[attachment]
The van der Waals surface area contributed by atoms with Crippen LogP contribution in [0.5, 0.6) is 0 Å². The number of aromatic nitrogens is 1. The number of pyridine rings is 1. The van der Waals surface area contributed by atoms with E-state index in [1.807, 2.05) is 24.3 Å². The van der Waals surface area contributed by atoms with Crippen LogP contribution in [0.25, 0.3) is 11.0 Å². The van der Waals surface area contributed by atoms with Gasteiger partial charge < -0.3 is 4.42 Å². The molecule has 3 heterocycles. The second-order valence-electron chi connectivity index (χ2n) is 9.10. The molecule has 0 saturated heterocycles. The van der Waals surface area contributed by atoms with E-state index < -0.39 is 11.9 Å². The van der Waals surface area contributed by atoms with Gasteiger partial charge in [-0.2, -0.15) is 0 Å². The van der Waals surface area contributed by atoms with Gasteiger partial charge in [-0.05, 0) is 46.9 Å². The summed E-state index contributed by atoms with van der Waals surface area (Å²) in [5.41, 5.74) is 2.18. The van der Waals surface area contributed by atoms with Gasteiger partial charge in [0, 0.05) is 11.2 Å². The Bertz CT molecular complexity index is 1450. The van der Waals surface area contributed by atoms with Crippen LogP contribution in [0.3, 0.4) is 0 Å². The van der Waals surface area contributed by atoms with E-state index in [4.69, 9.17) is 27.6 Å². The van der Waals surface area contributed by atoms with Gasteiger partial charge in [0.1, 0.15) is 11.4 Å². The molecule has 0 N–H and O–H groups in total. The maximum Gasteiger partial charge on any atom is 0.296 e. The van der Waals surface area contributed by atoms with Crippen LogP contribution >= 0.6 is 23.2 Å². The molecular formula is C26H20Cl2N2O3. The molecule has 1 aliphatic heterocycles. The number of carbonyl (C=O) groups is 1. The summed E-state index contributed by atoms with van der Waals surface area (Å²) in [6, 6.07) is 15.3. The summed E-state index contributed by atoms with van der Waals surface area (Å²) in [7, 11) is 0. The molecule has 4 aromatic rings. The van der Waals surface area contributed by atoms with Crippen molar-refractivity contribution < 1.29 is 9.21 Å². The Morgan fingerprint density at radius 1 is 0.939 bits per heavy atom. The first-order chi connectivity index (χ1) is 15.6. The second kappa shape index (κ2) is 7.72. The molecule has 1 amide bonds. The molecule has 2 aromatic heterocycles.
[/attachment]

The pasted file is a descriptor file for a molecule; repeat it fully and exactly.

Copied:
The van der Waals surface area contributed by atoms with Crippen LogP contribution in [0.5, 0.6) is 0 Å². The number of aromatic nitrogens is 1. The number of pyridine rings is 1. The van der Waals surface area contributed by atoms with E-state index in [1.807, 2.05) is 24.3 Å². The van der Waals surface area contributed by atoms with Crippen LogP contribution in [0.25, 0.3) is 11.0 Å². The van der Waals surface area contributed by atoms with Gasteiger partial charge < -0.3 is 4.42 Å². The molecule has 3 heterocycles. The second-order valence-electron chi connectivity index (χ2n) is 9.10. The molecule has 0 saturated heterocycles. The van der Waals surface area contributed by atoms with E-state index < -0.39 is 11.9 Å². The van der Waals surface area contributed by atoms with Gasteiger partial charge in [-0.2, -0.15) is 0 Å². The van der Waals surface area contributed by atoms with Gasteiger partial charge in [-0.05, 0) is 46.9 Å². The summed E-state index contributed by atoms with van der Waals surface area (Å²) in [5.41, 5.74) is 2.18. The van der Waals surface area contributed by atoms with Gasteiger partial charge in [0, 0.05) is 11.2 Å². The Bertz CT molecular complexity index is 1450. The van der Waals surface area contributed by atoms with Crippen LogP contribution in [0.3, 0.4) is 0 Å². The van der Waals surface area contributed by atoms with E-state index in [4.69, 9.17) is 27.6 Å². The van der Waals surface area contributed by atoms with Gasteiger partial charge in [0.1, 0.15) is 11.4 Å². The molecule has 0 N–H and O–H groups in total. The maximum Gasteiger partial charge on any atom is 0.296 e. The van der Waals surface area contributed by atoms with Crippen LogP contribution >= 0.6 is 23.2 Å². The molecular formula is C26H20Cl2N2O3. The molecule has 1 aliphatic heterocycles. The number of carbonyl (C=O) groups is 1. The summed E-state index contributed by atoms with van der Waals surface area (Å²) in [6, 6.07) is 15.3. The summed E-state index contributed by atoms with van der Waals surface area (Å²) in [7, 11) is 0. The molecule has 4 aromatic rings. The van der Waals surface area contributed by atoms with Crippen molar-refractivity contribution < 1.29 is 9.21 Å². The Morgan fingerprint density at radius 1 is 0.939 bits per heavy atom. The first-order chi connectivity index (χ1) is 15.6. The second kappa shape index (κ2) is 7.72. The molecule has 1 amide bonds. The molecule has 2 aromatic heterocycles.